3 photoprints of African American subjects, in 2 slightly different sizes, with dates and captions written on print surfaces: (1) "Atlantic City 1930 / Lily White Co" (two young women posed in front of ornate building; (2) "1929" (two young children on doorstep of house; (3) "1933" (standing young woman in bathing suit and two automobiles; she lean...
The collection consists of black-and-white, sepia-toned and color photographs documenting the lives of African Americans from about the 1920s to the 1980s. It is contained in four albums.
This collection, which dates from circa 1901-1940, contains 37 books from African-American authors associated with the Harlem Renaissance. These materials were purchased in support of the exhibit "The Renaissance: Black Arts of the Twenties" which was held at the Anacostia Community Museum from September 1985--December 1986.
Collection consists of three notebooks, notebook fragments, and two letters written by African American primitive painter Horace Pippin. The three notebooks and notebook fragments contain Pippin's World War I memoirs written in the 1920s, one of which is illustrated by Pippin with six drawings of war scenes. Two letters are dated 1943 and circa 1943. One of the letters is written to "Dear Friends" and begins with "life story of art."; the other is written to dealer Robert Carlen about showing his painting Domino [Game] Players.
A scrapbook and a photograph album detailing the day-to-day lives on the road of a barnstorming black softball team, five posters advertising appearances of the Ghosts, and a certificate. The scrapbook, kept by one of the players, Franklin Williams, contains his handwritten history of the team, a handwritten schedule, postcards from some of the cit...
The papers of Hale Woodruff measure 0.6 linear feet and date from 1920 to 1977 with the bulk of the collection dating from the 1960s to the 1970s. The papers contain biographical material, professional files, writings, printed material, photographs, and photocopies of a scrapbook, and of artwork.
The Scurlock photographic studio was a fixture in the Shaw area of Washington, D.C. from 1911 to 1994, and encompassed two generations of photographers, Addison N. Scurlock (1883-1964) and his sons George H. (1920- 2005) and Robert S. (1916-1994). Subseries 4.12 materials primarily document clients of the Scurlock Studio that were organizations and the images depict those groups' and organizations' activities. An overview to the entire Scurlock collection is available here: Scurlock Studio Records
Black Wall Street was a vibrant African American community in Tulsa, Oklahoma. Filmed between 1948 and 1952 Reverend Harold Anderson's Black Wall Street Film documents many of the neighborhood's businesses including barber shops, bakers, taxi companies, jewelers, and other stores. Reverand Andserson also captured its citizens in church, at school, participating in parades, and walking around the area. The film includes footage Richard and Pat Nixon as they campaigned in Black Wall Street, the first vice-presidential candidate to visit the African American neighborhood.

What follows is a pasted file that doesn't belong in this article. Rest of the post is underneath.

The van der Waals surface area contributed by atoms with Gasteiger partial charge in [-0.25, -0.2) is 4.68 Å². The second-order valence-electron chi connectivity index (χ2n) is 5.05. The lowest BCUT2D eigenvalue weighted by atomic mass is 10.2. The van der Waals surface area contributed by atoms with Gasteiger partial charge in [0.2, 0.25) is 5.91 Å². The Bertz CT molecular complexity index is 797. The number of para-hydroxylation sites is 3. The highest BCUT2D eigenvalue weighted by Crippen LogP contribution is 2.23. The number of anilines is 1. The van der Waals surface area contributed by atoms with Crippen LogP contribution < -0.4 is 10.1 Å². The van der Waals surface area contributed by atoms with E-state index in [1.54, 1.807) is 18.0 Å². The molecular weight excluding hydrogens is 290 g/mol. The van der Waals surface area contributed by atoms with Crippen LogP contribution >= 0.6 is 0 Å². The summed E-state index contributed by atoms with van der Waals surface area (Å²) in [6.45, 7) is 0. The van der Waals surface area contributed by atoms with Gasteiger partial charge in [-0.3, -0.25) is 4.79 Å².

The William Christopher papers measure 8.2 linear feet and date from circa 1920s to circa 1973. Materials include biographical materials, correspondence, writings and notes, five diaries, subject/project files, printed materials, photographs, numerous sketches and eleven sketchbooks, and five short film reels containing amateur footage of New York City. The subject/project files include correspondence, printed materials, and two additional diaries about Dr. Martin Luther King, Jr. and the 1965 civil rights march from Selma to Montgomery, Alabama.
The papers of historian Henry P. Whitehead measure 156.91 linear feet and date from 1843 to 2010 (bulk 1945-1986). The collection documents Whitehead's careers, as well as his family and personal life. The collection also includes the personal papers of Tomlinson D. Todd, Elizabeth B. Delaney and the Howard Theatre Foundation. The combined collection is comprised of black theatrical memorabilia; materials relating to civil rights activities in the District of Columbia; and the African American experience in general. Included are playbills, sheet music, admission tickets, newspapers, magazines, books, photographs, clippings, flyers, brochures, pamphlets, sound recordings, research files, and other material.